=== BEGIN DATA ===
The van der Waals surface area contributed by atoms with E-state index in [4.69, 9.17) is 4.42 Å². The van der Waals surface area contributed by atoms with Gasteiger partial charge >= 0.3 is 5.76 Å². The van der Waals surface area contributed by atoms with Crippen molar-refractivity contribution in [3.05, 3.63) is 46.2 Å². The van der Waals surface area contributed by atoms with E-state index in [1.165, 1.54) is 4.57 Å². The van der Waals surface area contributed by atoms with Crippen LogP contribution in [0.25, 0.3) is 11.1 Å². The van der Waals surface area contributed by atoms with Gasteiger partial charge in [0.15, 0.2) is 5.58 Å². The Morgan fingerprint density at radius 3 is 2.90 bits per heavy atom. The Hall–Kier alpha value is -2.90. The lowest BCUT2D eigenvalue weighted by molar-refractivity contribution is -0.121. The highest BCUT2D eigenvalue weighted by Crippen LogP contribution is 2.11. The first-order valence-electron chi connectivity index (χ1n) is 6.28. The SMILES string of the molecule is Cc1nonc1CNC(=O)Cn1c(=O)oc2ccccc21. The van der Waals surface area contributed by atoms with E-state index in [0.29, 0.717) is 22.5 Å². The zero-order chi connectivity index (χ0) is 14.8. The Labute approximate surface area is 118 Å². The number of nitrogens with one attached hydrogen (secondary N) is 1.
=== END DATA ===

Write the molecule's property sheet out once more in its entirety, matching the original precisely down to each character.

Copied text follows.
The van der Waals surface area contributed by atoms with E-state index in [4.69, 9.17) is 4.42 Å². The van der Waals surface area contributed by atoms with Gasteiger partial charge >= 0.3 is 5.76 Å². The van der Waals surface area contributed by atoms with Crippen molar-refractivity contribution in [3.05, 3.63) is 46.2 Å². The van der Waals surface area contributed by atoms with E-state index in [1.165, 1.54) is 4.57 Å². The van der Waals surface area contributed by atoms with Crippen LogP contribution in [0.25, 0.3) is 11.1 Å². The van der Waals surface area contributed by atoms with Gasteiger partial charge in [0.15, 0.2) is 5.58 Å². The Morgan fingerprint density at radius 3 is 2.90 bits per heavy atom. The Hall–Kier alpha value is -2.90. The lowest BCUT2D eigenvalue weighted by molar-refractivity contribution is -0.121. The highest BCUT2D eigenvalue weighted by Crippen LogP contribution is 2.11. The first-order valence-electron chi connectivity index (χ1n) is 6.28. The SMILES string of the molecule is Cc1nonc1CNC(=O)Cn1c(=O)oc2ccccc21. The van der Waals surface area contributed by atoms with E-state index in [0.29, 0.717) is 22.5 Å². The zero-order chi connectivity index (χ0) is 14.8. The Labute approximate surface area is 118 Å². The number of nitrogens with one attached hydrogen (secondary N) is 1.